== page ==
Volunteer mentors make themselves available as sounding boards for current students and younger graduates. For current students, finding out how best to prepare for the world of work – and how to make progress once they get there – can be life changing. For younger graduates too, having a chance to talk to someone who has already been down the same career path can also be hugely beneficial.

Mentors help increase employee knowledge and improve existing skills; they can be hugely beneficial in terms of professional and personal development while improving employee satisfaction and retention. For more on mentoring opportunities, please contact Natasha Sharma.  

4. Placements

When alumni introduce us to their organisations, it enables our Work Related Learning and Placement Offices support staff to uncover the potential opportunities by understanding the company needs. By implementing a system that’s been operating for more than 25 years, the right students are then matched to relevant opportunities, such as placements, careers fairs and company visits, to the mutual benefit of both parties, creating long-standing positive relationships with our engaged corporates. Work related learning can even occur virtually, with individual or groups of students. To discuss providing a student placement, please contact Natasha Sharma.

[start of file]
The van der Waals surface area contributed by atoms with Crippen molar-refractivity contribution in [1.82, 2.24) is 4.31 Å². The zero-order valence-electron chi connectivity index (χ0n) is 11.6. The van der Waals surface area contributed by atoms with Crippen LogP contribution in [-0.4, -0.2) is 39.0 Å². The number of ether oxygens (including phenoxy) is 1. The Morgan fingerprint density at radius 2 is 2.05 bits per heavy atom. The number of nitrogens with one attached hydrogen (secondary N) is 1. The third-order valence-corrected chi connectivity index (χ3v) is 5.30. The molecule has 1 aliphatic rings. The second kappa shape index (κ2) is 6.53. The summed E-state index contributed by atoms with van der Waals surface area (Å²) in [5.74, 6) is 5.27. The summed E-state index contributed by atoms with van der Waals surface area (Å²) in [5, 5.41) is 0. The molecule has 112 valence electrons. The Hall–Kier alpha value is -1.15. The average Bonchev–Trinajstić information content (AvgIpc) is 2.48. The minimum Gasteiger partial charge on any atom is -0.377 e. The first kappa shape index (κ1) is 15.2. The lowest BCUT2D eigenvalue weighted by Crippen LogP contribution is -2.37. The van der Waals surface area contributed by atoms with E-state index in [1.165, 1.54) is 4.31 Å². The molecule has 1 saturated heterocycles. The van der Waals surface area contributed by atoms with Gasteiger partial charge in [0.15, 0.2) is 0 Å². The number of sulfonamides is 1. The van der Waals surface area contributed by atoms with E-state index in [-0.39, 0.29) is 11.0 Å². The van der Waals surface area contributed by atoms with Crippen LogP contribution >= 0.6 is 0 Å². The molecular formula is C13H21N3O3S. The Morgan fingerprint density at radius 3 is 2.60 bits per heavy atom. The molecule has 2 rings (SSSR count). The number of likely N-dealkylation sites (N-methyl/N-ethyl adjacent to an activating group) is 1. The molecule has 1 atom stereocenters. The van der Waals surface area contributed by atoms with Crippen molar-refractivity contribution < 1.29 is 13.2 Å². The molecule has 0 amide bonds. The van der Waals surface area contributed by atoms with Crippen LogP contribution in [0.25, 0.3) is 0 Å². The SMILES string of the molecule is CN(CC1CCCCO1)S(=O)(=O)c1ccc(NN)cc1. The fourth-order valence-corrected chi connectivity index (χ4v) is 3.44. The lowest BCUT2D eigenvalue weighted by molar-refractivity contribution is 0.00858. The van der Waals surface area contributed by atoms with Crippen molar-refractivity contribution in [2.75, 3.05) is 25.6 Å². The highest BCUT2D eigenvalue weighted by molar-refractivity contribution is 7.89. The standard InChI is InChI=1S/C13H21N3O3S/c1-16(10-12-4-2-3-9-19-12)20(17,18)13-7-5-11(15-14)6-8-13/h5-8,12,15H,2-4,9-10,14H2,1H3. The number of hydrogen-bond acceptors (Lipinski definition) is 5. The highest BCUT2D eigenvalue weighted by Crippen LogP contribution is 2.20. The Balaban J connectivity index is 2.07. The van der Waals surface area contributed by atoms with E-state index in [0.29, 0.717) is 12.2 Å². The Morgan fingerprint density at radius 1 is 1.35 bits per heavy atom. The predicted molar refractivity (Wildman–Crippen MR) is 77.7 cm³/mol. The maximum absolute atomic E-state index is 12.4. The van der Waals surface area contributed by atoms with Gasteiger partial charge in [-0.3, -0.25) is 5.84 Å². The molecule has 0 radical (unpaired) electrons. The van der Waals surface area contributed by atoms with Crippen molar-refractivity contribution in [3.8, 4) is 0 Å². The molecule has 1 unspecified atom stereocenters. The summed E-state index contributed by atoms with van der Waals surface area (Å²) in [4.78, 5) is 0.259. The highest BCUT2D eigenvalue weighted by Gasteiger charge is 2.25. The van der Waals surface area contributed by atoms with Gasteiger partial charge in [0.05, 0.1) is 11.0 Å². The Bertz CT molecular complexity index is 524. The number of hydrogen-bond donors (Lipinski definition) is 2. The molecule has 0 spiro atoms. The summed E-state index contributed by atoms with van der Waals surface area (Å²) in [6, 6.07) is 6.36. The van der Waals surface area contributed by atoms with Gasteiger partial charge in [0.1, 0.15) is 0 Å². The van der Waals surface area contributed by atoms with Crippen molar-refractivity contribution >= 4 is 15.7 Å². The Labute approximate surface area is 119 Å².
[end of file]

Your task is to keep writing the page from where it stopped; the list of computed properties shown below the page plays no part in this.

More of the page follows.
5. Recruitment

Many of our graduates give back in another special way, by sharing their positive experiences of Queen’s - and their career path since - with a student holding offer for, or considering applying to, Queen’s. In this way, the graduate adds real credibility to our efforts, as the potential student can hear about the value of a Queen’s degree directly from someone who has attended the University. As a volunteer in this key area, the individual graduate may speak at online recruitment events, stand with us at careers fairs or network with potential students at virtual events. To discuss becoming a recruitment volunteer for Queen's, please contact Natasha Sharma.